That's it, for example, is it acceptable to say Люблю тебя, or do you have to use я Люблю тебя. Or читал книгу instead of Я читал книгу?
Actually you are asking about whether Russian is a pro-drop language. A pro-drop language, according to Wikipedia, is a language in which pronouns are usually omitted when they can be inferred.
For example, Spanish and Portuguese are classical examples of pro-drop languages. "Te quiero" (I love you) can be heard way more often than "yo te quiero" just because verbs are conjugates in Spanish, so that you in a moment recognize contextual pronoun.
Now let's go back to Russian. The simplest valid answer we can give - Russian is partially pro-drop. The actual degree of this "pro-dropness" is an open issue and a subject to debates. Here's another relevant quote:
There is disagreement as to whether Russian has pro-drop (alternatively, subject pronoun omission is treated as an instance of contextually licensed ellipsis).
For further information I'd recommend you to checkout the last link, but to sum it up: Russian is a pro-drop language, but less pro-drop that Japanese or Spanish. There are some reasons for this, one of most notable is lack of information we can get from verbs in past tence. [Он] читал / [я] читал / [ты] читал will be indistinguishable without context.
No. If you want just say "I love you", you should use the pronoun "Я люблю тебя". Omitting the pronoun here is marked.
"Люблю тебя" sounds as if the phrase was unfinished. It is ok to omit pronouns if
- It is an answer to a question.
-Ты кого любишь?
-Что ты делаешь?
- Or if the sentence will be continued:
-Люблю тебя за твою улыбку.
-Люблю тебя, красавица.
Note that the last sentence has an overtone of being a joke or just telling something already well known to her, it is not suitable if you want to make a confession or just to say you love her for the first time.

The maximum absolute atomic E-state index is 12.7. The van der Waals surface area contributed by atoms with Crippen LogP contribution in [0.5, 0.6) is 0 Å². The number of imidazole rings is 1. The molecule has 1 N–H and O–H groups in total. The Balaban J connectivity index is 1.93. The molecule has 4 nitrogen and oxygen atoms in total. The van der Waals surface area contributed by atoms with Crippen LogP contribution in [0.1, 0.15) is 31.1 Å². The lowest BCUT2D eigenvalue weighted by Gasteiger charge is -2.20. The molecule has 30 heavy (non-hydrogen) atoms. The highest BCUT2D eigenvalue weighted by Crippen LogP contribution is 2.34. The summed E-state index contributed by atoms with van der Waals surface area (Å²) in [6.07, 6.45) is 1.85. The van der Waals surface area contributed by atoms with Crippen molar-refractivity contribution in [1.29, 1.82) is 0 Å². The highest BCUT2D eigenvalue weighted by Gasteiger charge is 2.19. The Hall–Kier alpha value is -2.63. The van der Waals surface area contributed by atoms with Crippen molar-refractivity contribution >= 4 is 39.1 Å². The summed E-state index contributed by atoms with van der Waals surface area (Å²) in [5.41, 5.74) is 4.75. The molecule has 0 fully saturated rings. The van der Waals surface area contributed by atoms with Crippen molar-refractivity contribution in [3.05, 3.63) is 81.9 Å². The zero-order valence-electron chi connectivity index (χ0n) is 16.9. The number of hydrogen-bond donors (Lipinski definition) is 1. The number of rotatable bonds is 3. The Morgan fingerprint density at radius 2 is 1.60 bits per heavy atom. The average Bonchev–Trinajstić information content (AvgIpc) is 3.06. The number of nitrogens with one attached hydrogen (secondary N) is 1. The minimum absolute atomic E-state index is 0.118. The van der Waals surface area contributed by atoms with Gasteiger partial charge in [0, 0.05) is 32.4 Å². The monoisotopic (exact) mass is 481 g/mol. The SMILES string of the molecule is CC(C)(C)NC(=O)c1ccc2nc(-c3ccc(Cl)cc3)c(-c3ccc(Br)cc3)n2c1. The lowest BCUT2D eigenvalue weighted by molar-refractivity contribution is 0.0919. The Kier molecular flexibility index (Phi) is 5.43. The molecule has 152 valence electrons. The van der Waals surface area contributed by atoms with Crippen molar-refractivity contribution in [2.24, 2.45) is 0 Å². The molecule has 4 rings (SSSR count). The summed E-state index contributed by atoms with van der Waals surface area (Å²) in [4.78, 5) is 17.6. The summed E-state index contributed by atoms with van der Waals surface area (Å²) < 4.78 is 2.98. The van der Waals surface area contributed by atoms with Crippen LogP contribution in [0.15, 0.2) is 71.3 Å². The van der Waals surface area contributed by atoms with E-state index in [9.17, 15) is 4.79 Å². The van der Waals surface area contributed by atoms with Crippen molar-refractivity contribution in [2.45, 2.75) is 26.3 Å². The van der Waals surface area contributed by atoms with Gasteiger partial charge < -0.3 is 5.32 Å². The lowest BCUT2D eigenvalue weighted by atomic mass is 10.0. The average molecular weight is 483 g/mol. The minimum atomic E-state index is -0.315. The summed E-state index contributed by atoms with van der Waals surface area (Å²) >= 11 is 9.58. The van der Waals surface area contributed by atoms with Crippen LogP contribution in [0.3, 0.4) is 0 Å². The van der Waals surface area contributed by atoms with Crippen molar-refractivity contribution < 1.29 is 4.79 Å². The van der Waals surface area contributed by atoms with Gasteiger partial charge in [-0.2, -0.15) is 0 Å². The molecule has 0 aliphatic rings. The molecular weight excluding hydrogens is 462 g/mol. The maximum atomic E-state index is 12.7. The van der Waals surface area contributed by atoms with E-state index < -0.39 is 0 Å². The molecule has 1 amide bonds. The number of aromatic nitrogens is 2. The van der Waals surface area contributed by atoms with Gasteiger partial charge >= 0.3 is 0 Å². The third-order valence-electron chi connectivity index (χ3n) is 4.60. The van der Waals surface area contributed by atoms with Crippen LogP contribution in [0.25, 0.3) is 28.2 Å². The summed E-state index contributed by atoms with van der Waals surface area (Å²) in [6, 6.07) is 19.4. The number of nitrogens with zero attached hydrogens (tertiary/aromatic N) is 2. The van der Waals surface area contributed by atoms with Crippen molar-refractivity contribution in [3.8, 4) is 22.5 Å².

Russian is partly pro-drop. Not nearly as much as other Slavic languages or Romance languages.
This actually varies among Slavic languages. In some like Czech and Polish it is very acceptable and in fact, unmarked to omit subject (and sometimes object pronouns).
E.g. (QW=question word)
Polish Q: Czy kupi-ł-eś banan-y?
QW (perf)buy-past-2sg.MASC banana-PL
"Did you buy bananas?"
A: Tak, Kupi-ł-em
"Yes I bought them (lit "yes bought")"
If you had the pronouns in this sentence, especially for the question, it would sound weird, like you were emphasizing "YOU" (did YOU buy bananas?). In Russian however... "ты купил бананы?" does not sound marked, and it is better to have the pronouns.
This same conversations couldn't happen as easily in Russian. In Russian pro-drop usually only occurs in the present and future tenses. In the past it is very confusing.
*дал им книги
da-l im knig-i
give-masc 3ppl-DAT book-PL
"I/he gave them books" This sounds pretty bad and is highly ambiguous. I am sure it could happen, but would be marked, unlike in Polish, Czech, or Romance languages like Spanish.
What Brian Collins said is not correct. In colloquial Russian, it's perfectly fine to say "Купил бананы?" - "Купил." ([you] bought bananas? [I] bought.), omitting the pronouns altogether. There's no ambiguity here, it's easily inferrable from the context. However, in written language, you usually prefer not to omit pronouns, because it sounds "lazy", like you don't care.
Subject pronoun is not necessary, but it is implied by the verb's person (люблю тебя, любим тебя).
You don't have to have an object, too (Пока! Люблю! = Bye! Love you!).
Now, there are impersonal sentences where you use it or they in English but you don't use any subject in Russian (it's getting dark = темнеет, they say you learn it = говорят, [что ты] учишь).